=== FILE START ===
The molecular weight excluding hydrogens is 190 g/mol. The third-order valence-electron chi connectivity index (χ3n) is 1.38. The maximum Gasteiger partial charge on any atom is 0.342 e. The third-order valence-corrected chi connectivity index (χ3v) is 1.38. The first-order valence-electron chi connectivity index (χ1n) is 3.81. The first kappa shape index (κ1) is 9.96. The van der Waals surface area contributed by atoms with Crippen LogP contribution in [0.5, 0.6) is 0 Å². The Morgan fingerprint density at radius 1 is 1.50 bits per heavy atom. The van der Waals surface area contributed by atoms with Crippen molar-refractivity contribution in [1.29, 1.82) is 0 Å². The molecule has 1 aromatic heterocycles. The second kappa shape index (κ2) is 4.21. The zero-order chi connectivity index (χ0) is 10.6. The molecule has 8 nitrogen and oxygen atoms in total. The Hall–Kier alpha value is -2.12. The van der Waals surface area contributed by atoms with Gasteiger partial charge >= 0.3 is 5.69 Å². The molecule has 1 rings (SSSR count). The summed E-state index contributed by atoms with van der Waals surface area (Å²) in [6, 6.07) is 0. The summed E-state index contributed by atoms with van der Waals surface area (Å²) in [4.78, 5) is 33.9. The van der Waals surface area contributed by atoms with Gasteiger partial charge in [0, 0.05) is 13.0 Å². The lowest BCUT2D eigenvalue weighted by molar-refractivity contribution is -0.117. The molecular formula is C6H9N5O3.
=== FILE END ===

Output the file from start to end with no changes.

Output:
The molecular weight excluding hydrogens is 190 g/mol. The third-order valence-electron chi connectivity index (χ3n) is 1.38. The maximum Gasteiger partial charge on any atom is 0.342 e. The third-order valence-corrected chi connectivity index (χ3v) is 1.38. The first-order valence-electron chi connectivity index (χ1n) is 3.81. The first kappa shape index (κ1) is 9.96. The van der Waals surface area contributed by atoms with Crippen LogP contribution in [0.5, 0.6) is 0 Å². The Morgan fingerprint density at radius 1 is 1.50 bits per heavy atom. The van der Waals surface area contributed by atoms with Crippen molar-refractivity contribution in [1.29, 1.82) is 0 Å². The molecule has 1 aromatic heterocycles. The second kappa shape index (κ2) is 4.21. The zero-order chi connectivity index (χ0) is 10.6. The molecule has 8 nitrogen and oxygen atoms in total. The Hall–Kier alpha value is -2.12. The van der Waals surface area contributed by atoms with Gasteiger partial charge >= 0.3 is 5.69 Å². The molecule has 1 rings (SSSR count). The summed E-state index contributed by atoms with van der Waals surface area (Å²) in [6, 6.07) is 0. The summed E-state index contributed by atoms with van der Waals surface area (Å²) in [4.78, 5) is 33.9. The van der Waals surface area contributed by atoms with Gasteiger partial charge in [0, 0.05) is 13.0 Å². The lowest BCUT2D eigenvalue weighted by molar-refractivity contribution is -0.117. The molecular formula is C6H9N5O3.